Many centuries ago my motherland was forced to give away her children. She was not allowed to keep us. We were dispersed to many different homes around the globe.
I was fortunate. I was born decades ago to my surrogate country, America. You see, for some cosmic reason my motherland wasn’t ready for me yet. She couldn’t afford to give me the life she thought I’d want. A beautiful home, great schools, summer camps, vacations, gourmet food, the works. And so I was raised pampered and free of worry in America.
However, my genetic ties kept gnawing at my heartstrings.
As I got older I was granted a few visitation rights to Israel. I met dusty footed, sandal wearing, fun loving, family members for the first time. Although I was a foreigner they welcomed me with open arms and conversed with me like we’d always known each other. They were independent, confident, larger than life people, living simply and seemed more content than I had ever felt. I envied them. I relished every moment of my stay in Israel and felt a void upon my return “home”.
Don’t get me wrong I love America. I am eternally grateful for the wonderful life she afforded me and will never forget it. However, I never felt it was a natural habitat for me. I yearned for the hot dusty mountainous terrain that shared my spiritual DNA.
Life took many twists and turns and it took many years till I made it back to the place I yearned to call home. I knew it wouldn’t be easy. But I made it. I’m here. I’ve been here during intifadas, terrorist attacks, wars with all sorts of threats and losses, yet I still wouldn’t want to be anywhere else. I love my land and I love my people.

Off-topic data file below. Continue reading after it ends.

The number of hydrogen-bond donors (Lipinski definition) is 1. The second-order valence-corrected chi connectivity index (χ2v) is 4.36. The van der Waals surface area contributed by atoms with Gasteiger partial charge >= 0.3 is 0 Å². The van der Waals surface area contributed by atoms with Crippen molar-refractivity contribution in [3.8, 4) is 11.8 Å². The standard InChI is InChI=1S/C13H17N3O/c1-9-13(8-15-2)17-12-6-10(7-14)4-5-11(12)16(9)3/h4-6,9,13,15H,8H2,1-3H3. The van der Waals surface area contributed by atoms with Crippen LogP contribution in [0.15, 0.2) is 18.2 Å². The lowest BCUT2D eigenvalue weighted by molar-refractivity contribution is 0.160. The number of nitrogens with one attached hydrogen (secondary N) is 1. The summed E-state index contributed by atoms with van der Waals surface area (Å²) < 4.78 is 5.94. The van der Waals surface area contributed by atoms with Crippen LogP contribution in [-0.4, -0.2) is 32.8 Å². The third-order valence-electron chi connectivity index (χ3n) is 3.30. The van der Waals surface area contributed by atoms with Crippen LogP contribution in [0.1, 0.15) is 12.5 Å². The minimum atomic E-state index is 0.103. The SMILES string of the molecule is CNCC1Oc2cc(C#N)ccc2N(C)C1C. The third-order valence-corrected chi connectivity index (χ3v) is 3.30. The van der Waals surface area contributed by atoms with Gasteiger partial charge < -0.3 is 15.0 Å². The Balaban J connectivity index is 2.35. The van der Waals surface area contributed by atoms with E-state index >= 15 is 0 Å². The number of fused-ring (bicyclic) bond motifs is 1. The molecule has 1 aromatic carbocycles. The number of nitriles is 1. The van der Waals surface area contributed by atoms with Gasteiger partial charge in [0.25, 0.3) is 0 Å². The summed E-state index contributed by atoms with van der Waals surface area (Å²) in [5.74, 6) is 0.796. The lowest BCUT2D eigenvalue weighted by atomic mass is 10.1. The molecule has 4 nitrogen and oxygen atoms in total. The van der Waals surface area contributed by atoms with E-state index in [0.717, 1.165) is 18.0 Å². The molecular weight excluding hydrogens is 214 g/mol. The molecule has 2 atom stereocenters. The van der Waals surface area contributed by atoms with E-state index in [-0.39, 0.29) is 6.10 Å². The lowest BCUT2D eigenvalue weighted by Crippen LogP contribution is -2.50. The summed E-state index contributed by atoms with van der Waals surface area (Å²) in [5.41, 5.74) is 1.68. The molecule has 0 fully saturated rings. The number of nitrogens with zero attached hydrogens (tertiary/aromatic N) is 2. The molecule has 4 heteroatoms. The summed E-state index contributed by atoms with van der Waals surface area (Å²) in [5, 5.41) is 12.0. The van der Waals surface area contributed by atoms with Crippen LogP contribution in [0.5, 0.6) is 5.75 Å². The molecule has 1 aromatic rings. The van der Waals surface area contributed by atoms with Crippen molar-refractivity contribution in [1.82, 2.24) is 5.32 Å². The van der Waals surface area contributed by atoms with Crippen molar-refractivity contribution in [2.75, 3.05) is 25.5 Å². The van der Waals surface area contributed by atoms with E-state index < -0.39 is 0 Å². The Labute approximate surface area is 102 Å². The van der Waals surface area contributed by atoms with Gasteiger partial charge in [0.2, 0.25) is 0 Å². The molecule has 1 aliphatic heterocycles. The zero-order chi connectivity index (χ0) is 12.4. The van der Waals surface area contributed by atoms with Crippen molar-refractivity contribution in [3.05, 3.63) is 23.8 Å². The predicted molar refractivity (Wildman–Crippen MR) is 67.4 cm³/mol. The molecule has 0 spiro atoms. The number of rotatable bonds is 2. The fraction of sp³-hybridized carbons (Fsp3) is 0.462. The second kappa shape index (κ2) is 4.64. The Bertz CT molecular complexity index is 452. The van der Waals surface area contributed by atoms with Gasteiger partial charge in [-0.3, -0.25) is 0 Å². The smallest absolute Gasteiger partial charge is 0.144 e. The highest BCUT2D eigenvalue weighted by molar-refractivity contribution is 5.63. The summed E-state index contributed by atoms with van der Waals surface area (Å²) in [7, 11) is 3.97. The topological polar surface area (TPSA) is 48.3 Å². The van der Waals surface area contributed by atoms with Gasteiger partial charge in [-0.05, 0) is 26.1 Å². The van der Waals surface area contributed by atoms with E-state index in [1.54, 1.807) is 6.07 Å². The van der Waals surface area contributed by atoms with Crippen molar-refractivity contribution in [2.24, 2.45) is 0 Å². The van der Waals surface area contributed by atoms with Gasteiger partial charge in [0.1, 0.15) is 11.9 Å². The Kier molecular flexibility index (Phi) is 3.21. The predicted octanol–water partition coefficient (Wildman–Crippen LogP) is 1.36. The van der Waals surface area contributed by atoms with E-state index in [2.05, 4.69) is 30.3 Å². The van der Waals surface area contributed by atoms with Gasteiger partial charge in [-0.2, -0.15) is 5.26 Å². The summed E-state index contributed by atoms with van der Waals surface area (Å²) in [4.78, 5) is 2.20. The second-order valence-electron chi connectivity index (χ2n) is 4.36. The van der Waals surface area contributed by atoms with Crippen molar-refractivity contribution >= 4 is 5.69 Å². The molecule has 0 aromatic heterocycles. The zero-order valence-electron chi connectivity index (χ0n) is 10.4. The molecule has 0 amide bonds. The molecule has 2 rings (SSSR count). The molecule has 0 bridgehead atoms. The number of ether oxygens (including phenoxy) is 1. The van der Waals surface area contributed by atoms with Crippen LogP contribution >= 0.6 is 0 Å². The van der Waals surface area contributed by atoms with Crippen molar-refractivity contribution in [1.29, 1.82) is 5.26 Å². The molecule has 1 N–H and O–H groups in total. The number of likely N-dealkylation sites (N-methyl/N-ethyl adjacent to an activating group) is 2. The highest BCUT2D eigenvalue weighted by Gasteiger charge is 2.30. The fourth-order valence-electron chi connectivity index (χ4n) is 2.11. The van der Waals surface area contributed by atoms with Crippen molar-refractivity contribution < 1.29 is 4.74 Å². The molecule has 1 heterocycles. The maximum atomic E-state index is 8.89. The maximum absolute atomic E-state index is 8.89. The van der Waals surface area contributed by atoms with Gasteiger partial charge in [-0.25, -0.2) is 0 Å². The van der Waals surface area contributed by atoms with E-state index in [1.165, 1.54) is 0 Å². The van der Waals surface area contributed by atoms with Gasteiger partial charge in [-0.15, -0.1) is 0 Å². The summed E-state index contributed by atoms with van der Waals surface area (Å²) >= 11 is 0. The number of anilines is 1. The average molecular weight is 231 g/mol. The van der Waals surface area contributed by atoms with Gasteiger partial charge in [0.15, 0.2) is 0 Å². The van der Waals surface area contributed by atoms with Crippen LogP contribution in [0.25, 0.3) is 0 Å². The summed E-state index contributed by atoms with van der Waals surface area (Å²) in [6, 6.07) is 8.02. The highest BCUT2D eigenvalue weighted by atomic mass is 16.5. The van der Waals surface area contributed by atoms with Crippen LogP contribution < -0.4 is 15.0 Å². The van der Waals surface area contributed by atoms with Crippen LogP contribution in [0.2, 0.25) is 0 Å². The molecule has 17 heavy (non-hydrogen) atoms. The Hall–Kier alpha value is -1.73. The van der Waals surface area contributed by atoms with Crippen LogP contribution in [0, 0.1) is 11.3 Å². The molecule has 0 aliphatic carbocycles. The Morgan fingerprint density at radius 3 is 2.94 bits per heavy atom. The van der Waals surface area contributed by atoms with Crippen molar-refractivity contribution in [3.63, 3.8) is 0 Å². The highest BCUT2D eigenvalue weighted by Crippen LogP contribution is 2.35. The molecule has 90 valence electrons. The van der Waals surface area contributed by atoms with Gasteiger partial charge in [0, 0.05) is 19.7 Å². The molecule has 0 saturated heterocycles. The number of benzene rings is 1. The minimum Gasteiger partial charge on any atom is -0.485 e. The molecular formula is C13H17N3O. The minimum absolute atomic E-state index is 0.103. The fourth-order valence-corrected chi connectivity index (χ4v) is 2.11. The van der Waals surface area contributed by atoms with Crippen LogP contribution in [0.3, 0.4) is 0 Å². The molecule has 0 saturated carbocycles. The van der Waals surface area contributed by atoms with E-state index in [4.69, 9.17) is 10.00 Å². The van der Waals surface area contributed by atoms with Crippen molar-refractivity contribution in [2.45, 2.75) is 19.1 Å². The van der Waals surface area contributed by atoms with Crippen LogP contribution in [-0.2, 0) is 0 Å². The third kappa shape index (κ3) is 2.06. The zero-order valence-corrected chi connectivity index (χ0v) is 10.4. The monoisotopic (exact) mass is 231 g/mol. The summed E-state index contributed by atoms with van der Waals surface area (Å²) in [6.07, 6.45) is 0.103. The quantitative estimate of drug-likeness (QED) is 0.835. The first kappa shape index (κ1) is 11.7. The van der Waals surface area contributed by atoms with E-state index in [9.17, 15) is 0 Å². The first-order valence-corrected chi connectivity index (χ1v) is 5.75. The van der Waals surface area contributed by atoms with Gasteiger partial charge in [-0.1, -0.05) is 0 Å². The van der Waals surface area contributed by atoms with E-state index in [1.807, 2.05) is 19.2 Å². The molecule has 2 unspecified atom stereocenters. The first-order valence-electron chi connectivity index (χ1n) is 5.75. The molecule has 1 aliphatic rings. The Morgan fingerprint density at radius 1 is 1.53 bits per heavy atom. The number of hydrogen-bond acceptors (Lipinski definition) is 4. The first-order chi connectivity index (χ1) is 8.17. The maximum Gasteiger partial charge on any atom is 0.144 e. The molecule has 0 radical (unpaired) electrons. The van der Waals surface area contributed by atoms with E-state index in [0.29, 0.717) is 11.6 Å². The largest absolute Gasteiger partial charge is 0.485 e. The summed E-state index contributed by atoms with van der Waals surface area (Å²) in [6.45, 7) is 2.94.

One thing I wasn’t prepared for was the internal divide that exists and how painful that would be. I came from a pampered insulated place where my surrogate family always guarded my feelings. I now find myself home where all my brothers and sisters have gathered from assorted countries with different belief systems and ideas as to how this home should be run. We yell. We fight. We don’t listen to one another. We blame each other for our problems.
And I cry. Like a five-year-old child in a broken home, I lock myself in my room, go under the covers and cry. All I want is a peaceful home. I’ve waited to be with my lost family for so long and we can’t seem to make it work. It is getting loud and scary and dangerous.
And I’m afraid; for a house divided cannot stand.